Tuesday, April 27, 2010

Reading the Writing

The written word is so much more powerful than the spoken. Through past ages, it has lasted. From thoughts placed on cave walls to these digital displays, mankind has sought to spread what he is thinking, far beyond a current audience.

In today’s digital world, things have changed a bit. Excerpts from YouTube give the spoken word larger audiences, but the written word prevails. After careful consideration, I’ve decided it needs something more.

Expressive, standardized fonts would help.

The sarcasm font would drip. The romantic font would have curves resembling hearts. Cutting remarks would have little daggers. And Truth would stand out fully in three dimensions.

Wouldn’t that make reading much easier? No more wondering what the author was thinking when the fonts defined the words. Somewhat similar to my font changes when quoting scripture. Here, when you see the italicized green font, you know that is scripture from the King James Version of the Holy Bible.

Oral history is important and people who used it for passing down history for generations took care that it was preserved. In the case of our Bible, it gives evidence of the source.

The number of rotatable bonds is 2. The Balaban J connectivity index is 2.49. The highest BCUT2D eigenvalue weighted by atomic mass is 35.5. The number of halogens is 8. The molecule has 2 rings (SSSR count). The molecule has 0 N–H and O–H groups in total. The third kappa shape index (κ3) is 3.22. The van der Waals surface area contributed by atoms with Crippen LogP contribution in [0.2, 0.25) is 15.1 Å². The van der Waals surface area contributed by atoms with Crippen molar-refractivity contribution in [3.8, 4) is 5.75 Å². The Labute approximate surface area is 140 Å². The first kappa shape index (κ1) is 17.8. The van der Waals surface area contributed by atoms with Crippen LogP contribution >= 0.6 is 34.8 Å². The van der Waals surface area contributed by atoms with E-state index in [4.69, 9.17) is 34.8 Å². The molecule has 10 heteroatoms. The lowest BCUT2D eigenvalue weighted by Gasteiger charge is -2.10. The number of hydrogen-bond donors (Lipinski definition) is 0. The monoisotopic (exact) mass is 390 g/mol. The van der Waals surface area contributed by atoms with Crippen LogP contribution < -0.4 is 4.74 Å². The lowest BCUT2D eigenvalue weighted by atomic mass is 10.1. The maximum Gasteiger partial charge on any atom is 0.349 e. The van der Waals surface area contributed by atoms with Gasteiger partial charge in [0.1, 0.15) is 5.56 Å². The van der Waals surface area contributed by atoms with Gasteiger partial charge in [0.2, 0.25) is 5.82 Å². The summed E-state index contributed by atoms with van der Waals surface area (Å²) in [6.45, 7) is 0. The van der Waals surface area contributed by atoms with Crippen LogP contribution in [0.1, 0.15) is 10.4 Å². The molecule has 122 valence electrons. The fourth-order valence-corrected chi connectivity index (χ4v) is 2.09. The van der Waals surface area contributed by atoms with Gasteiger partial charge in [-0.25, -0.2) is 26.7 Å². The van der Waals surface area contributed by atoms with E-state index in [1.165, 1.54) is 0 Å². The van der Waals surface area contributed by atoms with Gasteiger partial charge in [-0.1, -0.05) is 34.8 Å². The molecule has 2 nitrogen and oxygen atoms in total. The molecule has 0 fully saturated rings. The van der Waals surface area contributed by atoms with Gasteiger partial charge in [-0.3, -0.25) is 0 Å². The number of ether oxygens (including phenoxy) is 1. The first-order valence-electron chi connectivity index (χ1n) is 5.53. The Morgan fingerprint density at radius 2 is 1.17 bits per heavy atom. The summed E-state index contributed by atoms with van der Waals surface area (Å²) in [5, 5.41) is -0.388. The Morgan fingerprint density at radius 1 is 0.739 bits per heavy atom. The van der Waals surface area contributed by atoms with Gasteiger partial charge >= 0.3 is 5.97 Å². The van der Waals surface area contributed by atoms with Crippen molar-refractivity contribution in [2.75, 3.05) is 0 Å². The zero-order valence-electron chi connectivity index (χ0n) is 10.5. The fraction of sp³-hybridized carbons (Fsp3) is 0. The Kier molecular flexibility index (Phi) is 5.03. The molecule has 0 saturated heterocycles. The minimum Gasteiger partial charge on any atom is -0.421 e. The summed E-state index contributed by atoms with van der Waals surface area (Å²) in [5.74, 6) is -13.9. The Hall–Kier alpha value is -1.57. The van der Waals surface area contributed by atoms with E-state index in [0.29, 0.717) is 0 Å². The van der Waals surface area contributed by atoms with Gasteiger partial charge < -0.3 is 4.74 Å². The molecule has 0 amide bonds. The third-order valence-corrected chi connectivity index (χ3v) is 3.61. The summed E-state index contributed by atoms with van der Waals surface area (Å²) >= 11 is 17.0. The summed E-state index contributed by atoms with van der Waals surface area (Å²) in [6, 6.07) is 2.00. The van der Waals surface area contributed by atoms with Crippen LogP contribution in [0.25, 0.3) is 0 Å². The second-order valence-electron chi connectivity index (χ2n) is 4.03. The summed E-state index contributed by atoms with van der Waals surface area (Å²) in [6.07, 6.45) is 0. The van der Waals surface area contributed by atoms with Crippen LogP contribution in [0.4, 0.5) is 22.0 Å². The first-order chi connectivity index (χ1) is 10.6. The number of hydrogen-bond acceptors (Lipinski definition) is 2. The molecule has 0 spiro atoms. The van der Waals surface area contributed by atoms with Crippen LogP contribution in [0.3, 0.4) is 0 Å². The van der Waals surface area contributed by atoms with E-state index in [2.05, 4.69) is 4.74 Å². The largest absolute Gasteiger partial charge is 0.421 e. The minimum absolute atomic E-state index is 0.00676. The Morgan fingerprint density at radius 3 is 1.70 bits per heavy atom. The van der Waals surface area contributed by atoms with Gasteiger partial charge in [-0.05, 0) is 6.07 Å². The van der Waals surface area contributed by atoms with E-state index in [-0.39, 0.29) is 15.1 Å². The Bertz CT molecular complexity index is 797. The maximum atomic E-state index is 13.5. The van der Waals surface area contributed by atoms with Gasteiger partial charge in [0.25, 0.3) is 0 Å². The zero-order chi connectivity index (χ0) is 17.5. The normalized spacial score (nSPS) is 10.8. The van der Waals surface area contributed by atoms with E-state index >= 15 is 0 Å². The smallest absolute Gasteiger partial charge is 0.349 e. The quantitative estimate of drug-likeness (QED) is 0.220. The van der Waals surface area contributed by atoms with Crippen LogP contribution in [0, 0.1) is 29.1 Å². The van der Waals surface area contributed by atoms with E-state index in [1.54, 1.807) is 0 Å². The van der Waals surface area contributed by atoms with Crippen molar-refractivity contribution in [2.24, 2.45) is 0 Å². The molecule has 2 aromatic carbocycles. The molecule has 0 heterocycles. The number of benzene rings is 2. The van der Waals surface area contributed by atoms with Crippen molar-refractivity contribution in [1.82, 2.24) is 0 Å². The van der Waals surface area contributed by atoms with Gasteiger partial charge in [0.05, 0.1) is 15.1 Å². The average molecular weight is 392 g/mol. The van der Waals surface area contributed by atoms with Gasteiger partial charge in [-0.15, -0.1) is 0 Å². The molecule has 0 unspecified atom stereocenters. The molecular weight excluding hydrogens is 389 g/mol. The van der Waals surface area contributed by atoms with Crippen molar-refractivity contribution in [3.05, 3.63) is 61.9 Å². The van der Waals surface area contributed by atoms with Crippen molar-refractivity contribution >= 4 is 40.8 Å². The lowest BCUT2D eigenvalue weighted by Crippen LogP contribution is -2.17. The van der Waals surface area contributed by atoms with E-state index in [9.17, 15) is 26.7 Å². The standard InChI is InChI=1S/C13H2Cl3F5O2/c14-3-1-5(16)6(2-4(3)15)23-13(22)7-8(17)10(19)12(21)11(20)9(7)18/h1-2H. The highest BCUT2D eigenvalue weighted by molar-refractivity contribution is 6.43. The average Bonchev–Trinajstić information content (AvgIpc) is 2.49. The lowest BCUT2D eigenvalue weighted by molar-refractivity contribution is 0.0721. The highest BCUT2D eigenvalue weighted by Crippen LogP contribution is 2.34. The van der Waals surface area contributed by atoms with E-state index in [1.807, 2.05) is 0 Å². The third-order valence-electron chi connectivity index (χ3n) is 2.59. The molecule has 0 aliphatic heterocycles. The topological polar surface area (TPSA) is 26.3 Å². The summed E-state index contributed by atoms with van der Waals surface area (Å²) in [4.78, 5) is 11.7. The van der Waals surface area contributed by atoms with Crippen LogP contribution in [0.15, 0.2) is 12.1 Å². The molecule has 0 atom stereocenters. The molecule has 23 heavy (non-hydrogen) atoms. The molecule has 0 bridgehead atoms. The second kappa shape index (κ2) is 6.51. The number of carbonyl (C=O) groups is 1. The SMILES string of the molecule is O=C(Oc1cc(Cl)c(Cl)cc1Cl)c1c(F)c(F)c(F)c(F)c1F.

All scripture is given by inspiration of God, and is profitable for doctrine, for reproof, for correction, for instruction in righteousness: [2 Timothy 3:16 KJV]

Strong’s tells me that “inspiration” used here has the Greek root “divinely breathed,” theopneustos. Quite descriptive when we consider that our spoken words consist of vibrations created by our own breathing out.

Why should we accept that scripture is from God? Because we’ve looked for its proof, we’ve seen its ability to correct a person’s life, we’ve come to know that it divides right from wrong – we’ve studied it.

Paul encouraged Timothy to study it:

Study to shew thyself approved unto God, a workman that needeth not to be ashamed, rightly dividing the word of truth. [2 Timothy 2:15 KJV]

Luke extolled the Berean’s searching of it:

These were more noble than those in Thessalonica, in that they received the word with all readiness of mind, and searched the scriptures daily, whether those things were so. [Acts 17:11 KJV]

The author of Hebrews most likely did not think of his words as scripture when he wrote:

God, who at sundry times and in divers manners spake in time past unto the fathers by the prophets, Hath in these last days spoken unto us by his Son, whom he hath appointed heir of all things, by whom also he made the worlds; [Hebrews 1:1-2 KJV]

Peter gives us the last word on the subject:

Knowing this first, that no prophecy of the scripture is of any private interpretation. For the prophecy came not in old time by the will of man: but holy men of God spake as they were moved by the Holy Ghost. [2 Peter 1:20-21 KJV]

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